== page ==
As you begin your career, you might suddenly realize that your beat up old faithful from college looks a little shabby parked in the company lot. Though I don’t believe a car determines your worth as an employee in any way, it might boost your confidence to have a vehicle to match your new professional image.

Car buying can be a real challenge. If you are anything like me, car buying was uncharted territory. My Dad handled the negotiations for my first vehicle and so I had no idea how this whole car buying thing worked when it was my turn.  Thankfully, after a few days of intensive research on cars / car buying, I gained some great tips from friends and the Internet. The experience was a lesson in negotiation, assertiveness, and stamina. This was not an easy ride, but Roxy (my first new car) was definitely worth it. I thought that I would share some of my new-found car buying wisdom here for those interested.

1. Know that car buying is an endurance sport. Do not expect to sprint through the car buying process! Rushing to a purchase might prevent you from getting the best bang for your buck. If done correctly, the process will take several days – even weeks – so plan accordingly.

2. Determine your budget. This article provides great information on choosing the right car to fit your budget. If you will be financing your vehicle, use this Payment to Income Budget Calculator to determine your recommended monthly payments by gross monthly salary.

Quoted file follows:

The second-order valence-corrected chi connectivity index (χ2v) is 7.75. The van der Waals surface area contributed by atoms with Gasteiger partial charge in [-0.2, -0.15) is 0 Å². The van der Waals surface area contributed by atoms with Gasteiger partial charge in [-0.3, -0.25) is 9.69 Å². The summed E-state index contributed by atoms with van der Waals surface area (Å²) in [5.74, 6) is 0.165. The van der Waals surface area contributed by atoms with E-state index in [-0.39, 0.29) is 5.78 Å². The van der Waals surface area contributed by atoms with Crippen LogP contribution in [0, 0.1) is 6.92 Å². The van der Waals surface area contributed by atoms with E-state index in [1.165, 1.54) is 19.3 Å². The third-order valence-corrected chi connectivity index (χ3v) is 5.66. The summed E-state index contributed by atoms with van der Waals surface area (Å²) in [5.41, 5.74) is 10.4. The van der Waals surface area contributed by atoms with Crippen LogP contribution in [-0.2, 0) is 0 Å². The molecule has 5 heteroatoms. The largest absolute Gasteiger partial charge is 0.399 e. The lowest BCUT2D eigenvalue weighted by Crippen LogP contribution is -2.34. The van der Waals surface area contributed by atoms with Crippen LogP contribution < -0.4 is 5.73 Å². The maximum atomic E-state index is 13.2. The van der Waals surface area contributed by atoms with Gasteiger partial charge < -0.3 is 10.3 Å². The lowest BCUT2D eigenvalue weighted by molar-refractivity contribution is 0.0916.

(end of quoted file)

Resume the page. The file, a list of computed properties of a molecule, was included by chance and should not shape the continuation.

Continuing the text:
3. Figure out which cars fit your budget and read reviews on each.  Edmunds provides a snap shot of the most important information about most makes / models of vehicles that you might be interested in. You will find specifications, available color options, pros/cons, consumer reviews, MSRP information, and much, much more. You may also consult dealership websites for internet prices, but know that there is most often still significant mark-up on these prices and that you’ll likely be able to talk them down from there.  Do your homework thoroughly so you can narrow your choices down based on your budget and preferences. (Remember, there is often a big difference between what you need and what you want!)

4. Test drive as many cars as you’d like, as many times as you deem necessary. Once you’ve narrowed down your options, do take the time to test drive each of them. Even with the best reviews, you need to know what the vehicle feels like with you behind the driver’s seat. Although this is a great way to build a relationship with a dealer, you don’t have to test drive at the dealership where you plan to purchase your vehicle, so don’t feel bad for taking their time. Go back as many times as necessary for you to know exactly what vehicle you want – down to the color and extras. Do make sure you understand the differences in packages (for instance, a “comfort” package v. an “anniversary” package) and pen down your preference so that you can refer to it later.